Monday, January 9, 2012

Some Advice from Poster Mountain for the New Year...

While we wouldn't have jobs if it weren't for the damage that printed works receive through the wear and tear of life, we would like to end the year with some advice for basic care and maintenance for paper collections.

Tape: Ok, this is a big one. Tape is not our friend. There is no such thing as archival tape. It just does not exist, although the marketing on that was great. So, please resist the urge to put tape on your pieces to hold them together. We would rather that you bring it to us in a plastic bag (Yes, one of our clients has actually done this.) Another of our clients was putting tape on the corners of things because he thought that it made our job easier. It doesn't and it could end up costing you more money when we have to remove it. Also, if you absolutely have to do a do it yourself project on your poster please let us or whatever conservator you are using know about it. (Just because its not immediately obvious doesn't mean we won't find it eventually) Tape can also create unsightly stains on paper, which then have to be either washed out or if water and soap aren't strong enough then we have to airbrush them. So unless you have lots of expendable income and are happy to let us restore your pieces to our hearts content, Poster Mountain would suggest that you stay away from tape.

Pictured: Here is an example of what not to do. Apart from the piece of brown "archival" tape that is obvious, there are small pieces of tapes at the intersections of all of the fold lines and several more pieces along the bottom. Tape is a part of life and we are experts at removing it, but do us and yourselves a favor: Don't put any more tape on your posters!

Glue:  I know that it makes a tasty treat for preschoolers during craft time, but Elmer's glue is a horrible substance. Unlike other glues (please note some not all), Elmer's is not water soluble. Meaning that if something has been glued down using Elmer's, its not going anywhere. John and co. have a lot of experience with all kinds of adhesive, but Elmer's is simply the worst.  Not that we recommend that you glue anything down yourself. In fact we would recommend the opposite. Bring it in and let us conserve it responsibly, with natural and reversible materials.

Pictured: This photo, from our blog post titled "An Unusual Vargas Drawing," illustrates the damage that adhesive can do. Two pieces of dry adhesive bonded this drawing to the mat board. The adhesive also created the stains on the majority of the paper. The thin strip of lighter colored paper is the color that the paper is supposed to be. The whole piece had to be airbrushed to even out the paper color.

Storage: We have encountered this one a lot in the last few months. For those of you with collections that need to be stored we would suggest a couple of different things. If the storage is at your place of residence then invest in some shelves or flat files. Additionally, always keep collectables off of the floor. We have had several clients come in recently with water damaged pieces that could have been prevented if they had simply been kept even an inch above the floor. In some cases we can repair the damage, but in others the works were completely ruined. Also, if you are planning on keeping things in storage for an extended amount of time we would suggest hard tubing or cases. Protective cases keeps little varmints and pests away from your pieces as well as protecting them from being accidentally crushed.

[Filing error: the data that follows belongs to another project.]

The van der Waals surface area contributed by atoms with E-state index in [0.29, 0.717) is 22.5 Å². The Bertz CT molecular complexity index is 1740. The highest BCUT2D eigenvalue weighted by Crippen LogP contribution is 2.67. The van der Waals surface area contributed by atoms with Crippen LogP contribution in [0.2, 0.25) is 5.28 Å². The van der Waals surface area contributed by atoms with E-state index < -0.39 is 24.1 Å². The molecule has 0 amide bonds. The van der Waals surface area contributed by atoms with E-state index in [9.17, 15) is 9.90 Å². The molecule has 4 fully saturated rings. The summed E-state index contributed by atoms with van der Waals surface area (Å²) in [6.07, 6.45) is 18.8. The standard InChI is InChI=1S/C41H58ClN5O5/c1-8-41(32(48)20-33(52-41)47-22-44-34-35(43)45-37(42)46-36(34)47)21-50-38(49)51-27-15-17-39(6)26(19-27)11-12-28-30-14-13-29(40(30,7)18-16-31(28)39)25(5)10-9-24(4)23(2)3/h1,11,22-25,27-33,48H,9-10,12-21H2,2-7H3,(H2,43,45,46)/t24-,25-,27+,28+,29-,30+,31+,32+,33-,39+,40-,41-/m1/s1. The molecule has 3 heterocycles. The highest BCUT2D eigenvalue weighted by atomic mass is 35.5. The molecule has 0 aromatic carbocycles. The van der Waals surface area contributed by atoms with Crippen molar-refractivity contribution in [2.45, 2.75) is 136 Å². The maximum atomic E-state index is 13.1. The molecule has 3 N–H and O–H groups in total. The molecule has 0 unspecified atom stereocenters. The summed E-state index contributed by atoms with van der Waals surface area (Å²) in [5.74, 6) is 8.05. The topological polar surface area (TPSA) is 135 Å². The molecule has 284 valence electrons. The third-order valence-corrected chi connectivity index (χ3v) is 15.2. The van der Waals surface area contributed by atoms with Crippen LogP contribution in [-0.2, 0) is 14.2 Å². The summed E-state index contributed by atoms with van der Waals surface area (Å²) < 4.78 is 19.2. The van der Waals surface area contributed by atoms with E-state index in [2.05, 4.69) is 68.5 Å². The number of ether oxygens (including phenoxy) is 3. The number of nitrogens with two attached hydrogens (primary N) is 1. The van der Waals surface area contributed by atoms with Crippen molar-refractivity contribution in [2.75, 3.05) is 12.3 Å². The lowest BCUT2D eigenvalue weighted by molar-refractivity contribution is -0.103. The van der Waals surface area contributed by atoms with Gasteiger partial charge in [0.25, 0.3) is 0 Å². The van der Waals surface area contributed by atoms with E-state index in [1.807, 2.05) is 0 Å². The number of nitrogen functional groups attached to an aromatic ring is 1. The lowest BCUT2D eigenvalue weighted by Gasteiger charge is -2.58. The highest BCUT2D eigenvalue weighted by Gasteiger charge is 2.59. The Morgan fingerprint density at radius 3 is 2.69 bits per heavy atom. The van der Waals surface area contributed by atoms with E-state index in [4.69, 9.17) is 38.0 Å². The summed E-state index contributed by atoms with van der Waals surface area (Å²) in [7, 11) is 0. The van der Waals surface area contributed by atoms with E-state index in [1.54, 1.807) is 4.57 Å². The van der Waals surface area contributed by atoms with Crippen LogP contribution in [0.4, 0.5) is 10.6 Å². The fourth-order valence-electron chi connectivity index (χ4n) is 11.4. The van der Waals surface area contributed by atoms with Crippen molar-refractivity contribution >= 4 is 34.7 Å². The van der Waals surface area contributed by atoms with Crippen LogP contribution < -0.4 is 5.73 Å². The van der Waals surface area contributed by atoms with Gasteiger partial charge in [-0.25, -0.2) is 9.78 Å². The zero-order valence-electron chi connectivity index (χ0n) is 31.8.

Pictured: This sad pile of posters have all been damaged from flooding. If they had been stored just a few inches above the floor they would not have been damaged, but now most of them will be difficult to save if they aren't completely ruined.

Pictured: This is an example of how to safely store your collection. These are the shelves in the Poster Mountain archive room. The lowest shelf is elevated above the floor, giving you even more protection from water damage.

Buying Online: While there are some very reputable and wonderful online sources for art, be careful. Always verify the sources before buying a piece. It is very easy to buy something that has been misrepresented by the seller.

 Shipping: We generally use FedEx for our shipping and have had the best results with them. Additionally, when shipping something to us please respect the state of your piece. If it is rolled send it to use in a tube. If it is folded send it to us in a flat package. Rolling something that has been folded or folding something that has been rolled can create even more cracks and tears. This also goes for storing things as well.

Framing: Please go to a reputable framer. Fast Frame and Aaron Brothers don't count. There are lots of very wonderful and local companies that will work with you on a budget to properly frame your pieces. Some of the tape and glue issues that I have described above came from bad frame jobs. We work with a number of framers in the Los Angeles area and would be more than happy to suggest one to you. Also, be aware of where you are hanging framed pieces. Even if you have UV resistant glass you still don't want to hang it somewhere that gets direct sunlight. And bathrooms are never a good place to hang your collectables. There is just too much moisture. Pieces that have pastel or charcoal pigment should also never be framed using plexiglass or with the glass pressed directly on top of the pigment, both of these things could cause the pigment to lift off of the paper.

We hope that everyone had a wonderful Christmas and that Santa gave you some wonderful new posters and pieces of art that need our love and attention. Happy New Year from Poster Mountain!

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